Talk:Pseudo-differential operator

From Wikipedia, the free encyclopedia
Jump to: navigation, search

Only a start[edit]

What I have written here is meant to be the first paragraph, a lay-person's introduction. If I or someone else gets around to extending the article, what I envisage is to add sections bellow with formal definitions of the symbol, singular support composition formula and examples. Billlion 08:51, 10 Sep 2004 (UTC)

Curious Definition[edit]

The definition references formula (1), yet no such formula can be found in this article. I suspect that formula one is supposed to be some definition of ordinary differential operators... ie - where "p" is a polynomial. Also - should the language "we" be used? Is this proper for an encyclopedia entry? I'm working on a thesis related to this topic, and perhaps when I have more free time, and a good history written I'll take a swing at a rewrite...My thanks to all for the contributions. — Preceding unsigned comment added by 216.118.138.249 (talk) 17:06, 6 June 2014 (UTC)

First time more detailed content[edit]

When I found the article, it was a 'stub'. No examples, no definitions, no motivation. Probably, one has to change the structure of the article. My idea was to start with a motivation and present a formal definition afterwards. Maybe its better the other way round.

Please correct my "Simple Bad English", I'm not a native speaker...

A. Slateff 128.131.37.74 15:33, 22 January 2006 (UTC)

Well done A Slateff! I'll have a look over the English as a native speaker. Billlion 20:30, 22 January 2006 (UTC)

Actually, we forgot… non-Archimedean analysis[edit]

Current definition is restricted to ℝn, but this is not the only possible space. ΨDOs are very important in, say, p-adic analysis, because there is no differential operators. Incnis Mrsi (talk) 11:42, 10 May 2012 (UTC)

Over Generalization in lead?[edit]

Well maybe I am being a bit rusty, but I think we are over generalizing a bit in the lead. Can someone fact check me? Not every Calderon-Zygmund singular integral operator is a pseudo-differential operator. To see a counter example consider a more or less standard multiplier, say for example the multiplier corresponding to the Hilbert Transform. Such a multiplier is not typically considered as a pseudo differential operator because the symbol would lack of differentiablity. If I am not greatly mistaken the inclusion is really the other direction, many of the standard symbol classes give rise to CZ operators? Thenub314 (talk) 16:28, 21 April 2014 (UTC)


Dear Thenub314, why did you remove the section about "motivation", that was written by me in 2006, has been overlooked by several experts and has been robust for 8 years? Why do you state, it was "misleading"? In fact, the study of resolvents/inverses of elliptic operators was the main historical origin for inventing them! This also is the motivation given in Hoermander, vol3. I would strongly suggest to reestablish the "motivation"-section.

Moreover, there exist more general definitions of pseudo-differential operators, eg. with distributional or operator valued symbols, abstract C-star-algebraic extensions, and so on. IMHO, smoothness of the symbol is only a technical assumption, which is convenient for easily establishing a "first theory" as a start. Pseudo-differential operators with non-smooth symbols are common technical tools when dealing with nonlinear PDEs, cf. eg. the books of M.E. Taylor. Some of these classes include the Hilbert-transform operator too. ASlateff 193.170.75.50 (talk) 17:57, 10 July 2014 (UTC)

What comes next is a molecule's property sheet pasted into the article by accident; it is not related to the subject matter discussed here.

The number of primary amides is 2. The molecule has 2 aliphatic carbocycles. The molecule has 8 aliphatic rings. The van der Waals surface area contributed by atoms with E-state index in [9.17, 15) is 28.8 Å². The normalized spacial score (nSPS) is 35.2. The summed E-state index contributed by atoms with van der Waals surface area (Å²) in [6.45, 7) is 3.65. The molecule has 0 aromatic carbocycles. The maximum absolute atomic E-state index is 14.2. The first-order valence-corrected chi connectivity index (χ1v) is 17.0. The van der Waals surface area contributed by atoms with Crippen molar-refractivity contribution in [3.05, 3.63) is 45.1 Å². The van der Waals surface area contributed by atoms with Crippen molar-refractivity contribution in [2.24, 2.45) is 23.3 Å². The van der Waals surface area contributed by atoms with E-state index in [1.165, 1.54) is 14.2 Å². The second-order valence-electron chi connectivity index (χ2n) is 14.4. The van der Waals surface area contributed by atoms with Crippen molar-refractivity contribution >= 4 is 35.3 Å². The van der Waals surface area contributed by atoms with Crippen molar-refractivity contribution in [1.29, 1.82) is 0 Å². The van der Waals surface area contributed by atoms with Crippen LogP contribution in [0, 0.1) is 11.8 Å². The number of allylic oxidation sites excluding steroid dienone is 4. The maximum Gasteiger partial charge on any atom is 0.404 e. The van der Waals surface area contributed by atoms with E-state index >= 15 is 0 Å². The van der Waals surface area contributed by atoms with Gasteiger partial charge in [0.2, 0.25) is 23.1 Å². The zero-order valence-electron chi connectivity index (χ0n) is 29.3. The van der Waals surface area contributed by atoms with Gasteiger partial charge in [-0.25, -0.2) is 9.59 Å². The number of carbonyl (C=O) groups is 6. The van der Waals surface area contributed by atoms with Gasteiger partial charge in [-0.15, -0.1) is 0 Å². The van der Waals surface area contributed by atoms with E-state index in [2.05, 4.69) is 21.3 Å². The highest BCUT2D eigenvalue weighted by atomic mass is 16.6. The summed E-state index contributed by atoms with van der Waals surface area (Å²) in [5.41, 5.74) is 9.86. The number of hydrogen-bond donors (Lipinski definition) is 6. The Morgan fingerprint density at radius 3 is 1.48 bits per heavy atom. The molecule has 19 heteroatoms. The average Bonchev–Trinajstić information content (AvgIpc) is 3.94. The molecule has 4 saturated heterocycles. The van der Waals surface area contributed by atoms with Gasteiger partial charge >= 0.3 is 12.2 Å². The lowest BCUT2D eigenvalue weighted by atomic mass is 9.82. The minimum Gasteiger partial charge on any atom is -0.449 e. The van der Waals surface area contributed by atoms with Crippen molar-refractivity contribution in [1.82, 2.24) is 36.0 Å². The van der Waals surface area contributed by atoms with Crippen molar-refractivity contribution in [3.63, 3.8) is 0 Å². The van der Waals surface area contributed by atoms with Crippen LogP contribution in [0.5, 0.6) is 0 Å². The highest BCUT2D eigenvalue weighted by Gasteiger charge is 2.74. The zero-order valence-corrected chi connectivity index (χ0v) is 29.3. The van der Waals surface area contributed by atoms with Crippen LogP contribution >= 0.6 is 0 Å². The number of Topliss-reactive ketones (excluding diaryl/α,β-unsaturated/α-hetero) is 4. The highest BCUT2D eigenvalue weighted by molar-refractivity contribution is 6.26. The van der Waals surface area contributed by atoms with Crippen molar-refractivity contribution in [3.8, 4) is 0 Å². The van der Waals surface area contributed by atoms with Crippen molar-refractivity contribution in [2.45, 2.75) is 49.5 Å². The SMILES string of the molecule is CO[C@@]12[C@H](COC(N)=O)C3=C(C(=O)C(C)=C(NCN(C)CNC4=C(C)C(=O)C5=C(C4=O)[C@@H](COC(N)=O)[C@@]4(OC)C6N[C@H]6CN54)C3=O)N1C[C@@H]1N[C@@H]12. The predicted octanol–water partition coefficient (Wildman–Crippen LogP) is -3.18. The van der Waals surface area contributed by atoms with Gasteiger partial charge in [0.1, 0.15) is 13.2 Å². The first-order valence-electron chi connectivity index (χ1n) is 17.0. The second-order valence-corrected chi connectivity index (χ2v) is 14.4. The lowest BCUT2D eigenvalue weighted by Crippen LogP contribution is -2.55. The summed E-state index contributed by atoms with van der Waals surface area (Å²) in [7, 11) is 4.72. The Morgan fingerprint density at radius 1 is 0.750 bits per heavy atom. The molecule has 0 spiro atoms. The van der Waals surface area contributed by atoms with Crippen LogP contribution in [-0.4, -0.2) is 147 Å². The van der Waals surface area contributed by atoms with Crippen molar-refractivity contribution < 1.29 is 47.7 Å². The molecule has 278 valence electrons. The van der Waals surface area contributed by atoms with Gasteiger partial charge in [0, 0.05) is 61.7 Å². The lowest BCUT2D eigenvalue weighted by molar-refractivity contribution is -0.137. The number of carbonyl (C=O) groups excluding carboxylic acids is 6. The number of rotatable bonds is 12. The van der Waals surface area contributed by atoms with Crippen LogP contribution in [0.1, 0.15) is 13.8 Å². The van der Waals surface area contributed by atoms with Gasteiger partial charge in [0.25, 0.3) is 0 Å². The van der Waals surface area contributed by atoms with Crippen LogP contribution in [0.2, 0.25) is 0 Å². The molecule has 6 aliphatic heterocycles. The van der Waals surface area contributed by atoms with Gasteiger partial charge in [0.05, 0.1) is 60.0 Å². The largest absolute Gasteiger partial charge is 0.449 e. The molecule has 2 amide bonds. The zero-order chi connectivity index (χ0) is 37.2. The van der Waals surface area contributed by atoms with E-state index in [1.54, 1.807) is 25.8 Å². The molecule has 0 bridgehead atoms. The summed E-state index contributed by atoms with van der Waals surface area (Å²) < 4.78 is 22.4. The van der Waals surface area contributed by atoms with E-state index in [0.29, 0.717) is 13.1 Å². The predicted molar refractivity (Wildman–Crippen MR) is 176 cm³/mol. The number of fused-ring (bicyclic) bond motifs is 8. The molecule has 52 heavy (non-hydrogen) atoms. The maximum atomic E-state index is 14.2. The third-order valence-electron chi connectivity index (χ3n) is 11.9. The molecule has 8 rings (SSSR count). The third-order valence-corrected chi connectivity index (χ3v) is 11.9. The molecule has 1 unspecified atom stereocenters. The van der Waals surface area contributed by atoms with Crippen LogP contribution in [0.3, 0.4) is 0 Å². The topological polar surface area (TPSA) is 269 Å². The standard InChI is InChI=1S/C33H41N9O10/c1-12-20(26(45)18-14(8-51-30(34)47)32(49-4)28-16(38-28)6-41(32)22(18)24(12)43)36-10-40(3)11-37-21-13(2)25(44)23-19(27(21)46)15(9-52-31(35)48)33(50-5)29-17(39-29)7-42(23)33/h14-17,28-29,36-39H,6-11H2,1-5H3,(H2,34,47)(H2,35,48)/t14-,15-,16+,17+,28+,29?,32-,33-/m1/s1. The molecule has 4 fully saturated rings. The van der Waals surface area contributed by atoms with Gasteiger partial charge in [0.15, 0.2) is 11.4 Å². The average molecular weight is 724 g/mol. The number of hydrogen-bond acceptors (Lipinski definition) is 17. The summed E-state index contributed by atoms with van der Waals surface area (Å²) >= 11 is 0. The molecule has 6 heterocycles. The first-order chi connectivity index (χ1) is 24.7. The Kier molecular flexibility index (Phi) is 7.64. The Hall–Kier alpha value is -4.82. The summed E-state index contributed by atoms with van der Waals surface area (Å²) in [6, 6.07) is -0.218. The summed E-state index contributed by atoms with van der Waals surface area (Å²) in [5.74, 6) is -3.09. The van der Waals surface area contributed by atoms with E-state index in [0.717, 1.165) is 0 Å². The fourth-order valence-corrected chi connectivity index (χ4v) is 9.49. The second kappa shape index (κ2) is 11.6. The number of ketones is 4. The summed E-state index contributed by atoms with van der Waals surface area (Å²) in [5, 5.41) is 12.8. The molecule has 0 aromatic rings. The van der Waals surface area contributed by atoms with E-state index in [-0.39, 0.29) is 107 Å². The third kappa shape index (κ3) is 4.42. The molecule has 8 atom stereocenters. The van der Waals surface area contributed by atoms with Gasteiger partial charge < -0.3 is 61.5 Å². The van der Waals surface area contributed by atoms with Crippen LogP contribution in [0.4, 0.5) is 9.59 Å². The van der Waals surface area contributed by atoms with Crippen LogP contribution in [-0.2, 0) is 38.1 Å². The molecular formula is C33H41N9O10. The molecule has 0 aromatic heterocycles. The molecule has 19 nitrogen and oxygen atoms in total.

"Motivation" reestablished[edit]

Today, I reestablished the "motivation" section. Thenub314's focus on the Atiyah-Singer-index theorem is by far too narrow a view, IMHO.

As for the existence of the integrals: In general, they are oscillatory integrals. They can be given a meaning of weak integrals as well. IMHO, a "motivation" need not be rigorous, but is intended to present some intuitive "ideas". This is IMHO, what wikipedia should be about. Wikipedia should make clear the main ideas, but not go too much into technical/rigorous detail. Wikipedia is neither a book nor a thesis.

The main idea why I included the suspicious "double integral" in the motivation is: There exist more general definitions of pseudo-differential operators which use amplitudes instead of symbols. Cf. eg. the (German) book of Niels Jacob on PDEs or Shubin's book. Point coordinates on the one hand, and frequency-co-variables on the other, have a different geometric meaning; this motivates writing the double integral. In fact, invariant definitions of pseudo-differential operators on manifolds use the co-normal-bundle of the diagonal with a different meaning of base and fibre coordinates, see eg. the lecture notes of R.B. Melrose or Hoermander's book vols 3,4.

IMHO, the symbolic calculus really is about the operator kernel. Applying a pseudo-differential operator to a "function" uses the "kernel theorem". Then, extending the operator to act on generalized functions uses eg. duality or continuity.

As for CZ-operators: In general, these two operator classes overlap. In an article about pseudo-differential operators, however, I would not focus too much on CZ-operators, except in a section about "history". May I suggest to you to write a new wikipedia-entry about CZ-operators and to provide a link to it? ASlateff 193.170.75.50 (talk) 18:42, 10 July 2014 (UTC)